Why Khamenei Wants to Restrict Music in Iran


Iranian Supreme Leader Ayatollah Ali Khamenei's declaration that music is "not compatible" with the Islamic Republic has been rightly described as an expression of Khamenei's long-held mistrust of Western cultural influence, but the ruling is about more than just his dislike of music. His statement, which will be interpreted by state institutions as law, is likely designed to distract citizens from more substantive political and economic concerns. As Iranians react to a now-inevitable slate of anti-music laws -- especially likely, given the country's disproportionately young population -- they will be less focused on the country's long-worsening economy and tightening police state.


The ruling, which describes music itself as "halal" or acceptable by Islam but forbids "promoting and teaching" music, appears engineered to be confusing and leave room for many possible interpretations. Both individual citizens and state institutions will be forced to puzzle over what is allowed and what is forbidden. The laws on music and their enforcement are likely to change rapidly and unpredictably in the coming weeks.

After all, Iranians have seen this strategy before. The regime has used similar tactics in tightening the country's infamous regulations on clothing requirement for women. When the government leadership feels threatened by popular unrest or domestic political pressure, it often responds by changing the rules of dress or tightening enforcement, often with no formal announcement so as to create as much confusion as possible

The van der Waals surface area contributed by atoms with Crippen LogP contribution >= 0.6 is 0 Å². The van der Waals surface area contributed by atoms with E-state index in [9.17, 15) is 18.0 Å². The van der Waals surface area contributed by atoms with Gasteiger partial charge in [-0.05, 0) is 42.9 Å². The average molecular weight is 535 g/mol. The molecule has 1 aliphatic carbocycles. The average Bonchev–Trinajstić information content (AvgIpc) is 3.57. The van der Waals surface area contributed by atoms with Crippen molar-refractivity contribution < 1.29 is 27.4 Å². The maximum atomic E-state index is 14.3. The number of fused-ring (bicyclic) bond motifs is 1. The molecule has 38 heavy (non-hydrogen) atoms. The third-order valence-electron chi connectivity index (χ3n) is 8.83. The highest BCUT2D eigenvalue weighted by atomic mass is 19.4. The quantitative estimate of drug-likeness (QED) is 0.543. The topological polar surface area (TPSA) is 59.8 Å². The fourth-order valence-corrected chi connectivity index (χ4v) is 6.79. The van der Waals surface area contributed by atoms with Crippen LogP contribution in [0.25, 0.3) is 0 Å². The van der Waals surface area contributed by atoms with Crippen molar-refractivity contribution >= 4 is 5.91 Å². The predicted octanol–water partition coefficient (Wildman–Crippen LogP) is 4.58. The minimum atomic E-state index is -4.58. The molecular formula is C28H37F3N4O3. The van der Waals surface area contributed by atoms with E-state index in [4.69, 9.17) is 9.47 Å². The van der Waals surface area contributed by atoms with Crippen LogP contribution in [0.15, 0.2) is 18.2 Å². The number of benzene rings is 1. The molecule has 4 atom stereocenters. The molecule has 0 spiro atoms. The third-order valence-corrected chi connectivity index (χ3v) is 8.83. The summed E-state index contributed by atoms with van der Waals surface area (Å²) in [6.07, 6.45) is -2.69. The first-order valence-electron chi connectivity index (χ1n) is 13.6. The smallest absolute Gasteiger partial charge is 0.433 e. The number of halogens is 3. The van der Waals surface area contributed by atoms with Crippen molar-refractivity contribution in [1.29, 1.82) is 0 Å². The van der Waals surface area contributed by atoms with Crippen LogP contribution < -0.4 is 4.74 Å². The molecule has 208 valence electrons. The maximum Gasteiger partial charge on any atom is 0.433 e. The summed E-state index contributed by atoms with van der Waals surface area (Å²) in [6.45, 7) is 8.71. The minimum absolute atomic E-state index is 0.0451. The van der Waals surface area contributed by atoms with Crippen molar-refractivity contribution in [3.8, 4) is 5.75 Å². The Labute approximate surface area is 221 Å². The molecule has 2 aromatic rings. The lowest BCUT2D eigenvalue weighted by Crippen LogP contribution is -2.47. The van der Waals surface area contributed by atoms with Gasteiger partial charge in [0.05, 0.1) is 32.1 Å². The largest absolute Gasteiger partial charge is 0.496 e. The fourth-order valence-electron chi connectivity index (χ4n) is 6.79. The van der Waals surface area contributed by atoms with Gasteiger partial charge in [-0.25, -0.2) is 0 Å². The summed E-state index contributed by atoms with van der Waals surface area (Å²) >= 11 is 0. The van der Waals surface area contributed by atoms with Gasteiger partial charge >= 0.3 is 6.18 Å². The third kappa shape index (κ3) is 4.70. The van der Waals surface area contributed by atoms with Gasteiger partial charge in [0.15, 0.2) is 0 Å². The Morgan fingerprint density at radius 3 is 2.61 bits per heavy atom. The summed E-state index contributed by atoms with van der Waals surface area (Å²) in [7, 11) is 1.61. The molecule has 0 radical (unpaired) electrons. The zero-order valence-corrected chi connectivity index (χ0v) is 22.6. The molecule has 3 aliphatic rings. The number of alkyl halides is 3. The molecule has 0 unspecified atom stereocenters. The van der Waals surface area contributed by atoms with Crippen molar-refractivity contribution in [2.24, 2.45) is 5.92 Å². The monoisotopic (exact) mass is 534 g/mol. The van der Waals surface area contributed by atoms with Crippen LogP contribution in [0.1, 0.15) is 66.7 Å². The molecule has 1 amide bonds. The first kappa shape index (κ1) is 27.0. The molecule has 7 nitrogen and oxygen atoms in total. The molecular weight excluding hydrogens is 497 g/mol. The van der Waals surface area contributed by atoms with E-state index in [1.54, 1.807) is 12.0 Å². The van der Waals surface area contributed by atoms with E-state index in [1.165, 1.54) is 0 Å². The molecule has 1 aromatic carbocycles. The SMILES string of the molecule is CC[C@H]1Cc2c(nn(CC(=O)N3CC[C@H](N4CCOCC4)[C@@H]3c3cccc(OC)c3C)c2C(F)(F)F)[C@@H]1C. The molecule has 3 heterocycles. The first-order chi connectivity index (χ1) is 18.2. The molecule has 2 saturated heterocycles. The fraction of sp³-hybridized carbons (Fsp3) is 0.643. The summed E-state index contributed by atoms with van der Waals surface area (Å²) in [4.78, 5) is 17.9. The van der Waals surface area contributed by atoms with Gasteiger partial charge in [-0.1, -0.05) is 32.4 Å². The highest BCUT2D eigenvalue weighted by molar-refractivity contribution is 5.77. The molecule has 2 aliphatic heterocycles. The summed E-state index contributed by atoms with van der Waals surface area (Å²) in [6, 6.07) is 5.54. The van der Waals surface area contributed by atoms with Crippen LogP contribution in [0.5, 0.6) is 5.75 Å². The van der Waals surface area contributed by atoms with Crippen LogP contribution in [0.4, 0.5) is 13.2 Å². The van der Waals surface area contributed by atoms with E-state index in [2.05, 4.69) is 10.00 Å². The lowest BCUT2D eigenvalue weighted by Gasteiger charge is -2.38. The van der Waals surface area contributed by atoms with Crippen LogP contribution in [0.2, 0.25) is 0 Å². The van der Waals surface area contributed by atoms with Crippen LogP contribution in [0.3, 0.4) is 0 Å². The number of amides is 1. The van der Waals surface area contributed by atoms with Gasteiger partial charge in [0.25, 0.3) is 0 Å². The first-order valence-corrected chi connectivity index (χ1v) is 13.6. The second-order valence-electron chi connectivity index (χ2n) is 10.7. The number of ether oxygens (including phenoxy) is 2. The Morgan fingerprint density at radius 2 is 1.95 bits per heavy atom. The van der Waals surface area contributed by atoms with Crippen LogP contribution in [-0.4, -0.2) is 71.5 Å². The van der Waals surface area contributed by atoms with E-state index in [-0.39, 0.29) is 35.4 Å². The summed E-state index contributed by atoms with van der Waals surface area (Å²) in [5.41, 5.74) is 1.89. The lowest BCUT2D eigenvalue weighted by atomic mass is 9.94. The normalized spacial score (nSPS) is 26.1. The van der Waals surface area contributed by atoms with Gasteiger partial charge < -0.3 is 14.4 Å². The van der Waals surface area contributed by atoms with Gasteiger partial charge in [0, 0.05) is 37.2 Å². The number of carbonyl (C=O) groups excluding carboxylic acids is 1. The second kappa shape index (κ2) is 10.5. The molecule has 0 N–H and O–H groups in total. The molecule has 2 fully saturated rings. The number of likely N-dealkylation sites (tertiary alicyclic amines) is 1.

What happens next? Iranian music lovers, many of whom are among the youth who populate the green movement and trouble the regime's security, daily life will be increasingly consumed by a maze of ever-shifting regulations. Such diversionary tactics are far from a long-term solution for the regime's unpopularity among students and much of the middle class, but they have proven successful in curbing short-term dissent.

Khamenei's anti-music declaration also sets up a "release valve" he can use later to stem unrest. If the regime thinks the public is becoming too angry and it wants to reduce tension, it will loosen or simply stop enforcing the restrictions. This way, Khamenei can appear to be liberalizing and softening the police state, thus preempting internal critics, without actually loosening his increasingly rigid grip on all aspects of Iran's government and economy.

Photo: Iranian Supreme Leader Ayatollah Ali Khamenei delivers a speech on June 4, 2010, marking the the 21st anniversary of former Supreme Leader Ruhollah Khomeini's death. By Sajad Safari/AFP/Getty.

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Max Fisher is a former writer and editor at The Atlantic.

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